Cayman’s Environmental Protection Fund has more than $43 million in it and was originally set up in 1997 to acquire land for conservation purposes and other environmental projects. However, the fund is counted among the government’s reserve cash and has rarely been used for the purposes for which it was established. Money in the fund is collected from departure taxes charged to travellers leaving Cayman via the airport or the cruise ship terminal.

Mat Cottam of the Cayman Islands Department of Environment said he hoped the orchid’s inclusion in the report would help raise the profile of this and other unique local flora and fauna.

“As far as natural populations go, the majority of known Cayman Ghost orchids are found in the Ironwood Forest. A few are also to be found in a small area of similar habitat in the National Trust’s Mastic reserve. It is the complicated habitat requirements of the orchids which contribute to their limited distribution.

“Some orchids were transplanted to the Botanic Park in the past; however, this is not a natural habitat for them. The Old George bromeliads found at the park are similarly transplanted. While attractions such as the park serve a valuable function in introducing the public to our natural history, and educating them about it, artificial populations such as these are not a replacement for natural populations. It is only within natural populations that animals and plants interact naturally, and contribute completely to the ecology of their environment,” Mr. Cottam said.

He added: “The protective power of local people and local legislation is the most essential element in the preservation of endemic species. Wise stewardship of our unique natural heritage is our personal responsibility to global biodiversity – no one else can do it for us.”

Mr. Cottam said the draft National Conservation Bill, which would protect the Ironwood Forest, had “languished in the drafting and redrafting process for over 10 years”.

In addition to the threat of critical habitat loss, another reason why Grand Cayman’s Ghost Orchid is so vulnerable is that it so rarely reproduces from seed, said Ms Rose-Smyth, a member of the Cayman Islands Orchid Society Native Species working group.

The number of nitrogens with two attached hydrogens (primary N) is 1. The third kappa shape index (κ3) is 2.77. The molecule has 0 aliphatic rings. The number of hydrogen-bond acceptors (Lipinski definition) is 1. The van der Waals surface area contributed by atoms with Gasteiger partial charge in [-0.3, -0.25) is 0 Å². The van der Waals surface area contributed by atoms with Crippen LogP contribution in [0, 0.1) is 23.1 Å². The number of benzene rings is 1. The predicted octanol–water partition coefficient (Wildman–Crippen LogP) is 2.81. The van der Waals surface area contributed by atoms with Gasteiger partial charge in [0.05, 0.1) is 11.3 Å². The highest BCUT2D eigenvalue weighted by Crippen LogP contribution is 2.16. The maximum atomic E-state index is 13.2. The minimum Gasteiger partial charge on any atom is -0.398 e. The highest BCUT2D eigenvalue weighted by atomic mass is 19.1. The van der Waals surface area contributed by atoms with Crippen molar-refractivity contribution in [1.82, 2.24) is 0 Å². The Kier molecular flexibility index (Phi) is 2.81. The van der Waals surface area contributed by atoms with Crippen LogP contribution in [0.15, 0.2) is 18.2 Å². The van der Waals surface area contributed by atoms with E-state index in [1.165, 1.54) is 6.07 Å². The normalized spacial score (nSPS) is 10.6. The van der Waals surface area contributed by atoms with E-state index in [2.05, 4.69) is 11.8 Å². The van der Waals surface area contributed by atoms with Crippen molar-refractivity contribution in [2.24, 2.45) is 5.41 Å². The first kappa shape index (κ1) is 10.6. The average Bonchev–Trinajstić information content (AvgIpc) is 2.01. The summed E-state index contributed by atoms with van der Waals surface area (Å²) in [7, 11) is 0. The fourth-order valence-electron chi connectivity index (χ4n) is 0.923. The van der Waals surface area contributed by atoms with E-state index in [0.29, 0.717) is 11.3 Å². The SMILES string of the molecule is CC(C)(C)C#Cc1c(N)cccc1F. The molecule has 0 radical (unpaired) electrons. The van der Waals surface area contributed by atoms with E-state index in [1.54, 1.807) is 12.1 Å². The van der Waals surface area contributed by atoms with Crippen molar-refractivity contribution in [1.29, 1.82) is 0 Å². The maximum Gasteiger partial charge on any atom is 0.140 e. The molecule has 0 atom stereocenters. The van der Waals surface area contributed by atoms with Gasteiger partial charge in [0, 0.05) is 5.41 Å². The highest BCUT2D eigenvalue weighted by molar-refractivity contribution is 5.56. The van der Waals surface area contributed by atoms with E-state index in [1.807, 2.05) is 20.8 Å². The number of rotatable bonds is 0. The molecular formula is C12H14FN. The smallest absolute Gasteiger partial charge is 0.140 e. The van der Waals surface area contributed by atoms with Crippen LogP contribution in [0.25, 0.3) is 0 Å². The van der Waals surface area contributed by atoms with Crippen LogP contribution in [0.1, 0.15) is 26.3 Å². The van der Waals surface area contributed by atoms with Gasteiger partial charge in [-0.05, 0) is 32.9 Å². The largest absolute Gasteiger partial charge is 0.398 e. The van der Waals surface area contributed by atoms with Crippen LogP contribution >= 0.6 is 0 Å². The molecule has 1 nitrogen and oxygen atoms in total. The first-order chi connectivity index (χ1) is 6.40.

“Research is ongoing with plants that were relocated to the Queen Elizabeth Botanic Park a few years ago following land clearance for a housing sub-division in George Town. Although we have successfully hand pollinated flowers and I have germinated seeds in sterile, in-vitro, conditions, transferring the young plants to the exterior natural environment is a challenge,” she said.

Phil Seaton of the Orchid Seed Stores for Sustainable Use, based at the Millennium Seed Bank at Royal Botanical Gardens in Kew in England, said the inclusion of the Ghost Orchid in the report would help highlight the plight of the flower.

“I can’t tell you how pleased I am to see the profile of endangered orchids being raised at last. The emphasis always seems to be on what is commonly called ‘charismatic megafauna’ and endangered plants rarely appear in the press: somehow they don’t seem to generate the same excitement in the general public,” Mr. Seaton said.

“Orchids, however, are different inasmuch as they have a certain romance attached to them with their air of mystery and exoticism. They have been referred to as the ‘pandas of the plant world’,” he added.

The National Trust for the Cayman Islands also expressed concern about the future of the Ghost Orchid and other species found in the Ironwood Forest.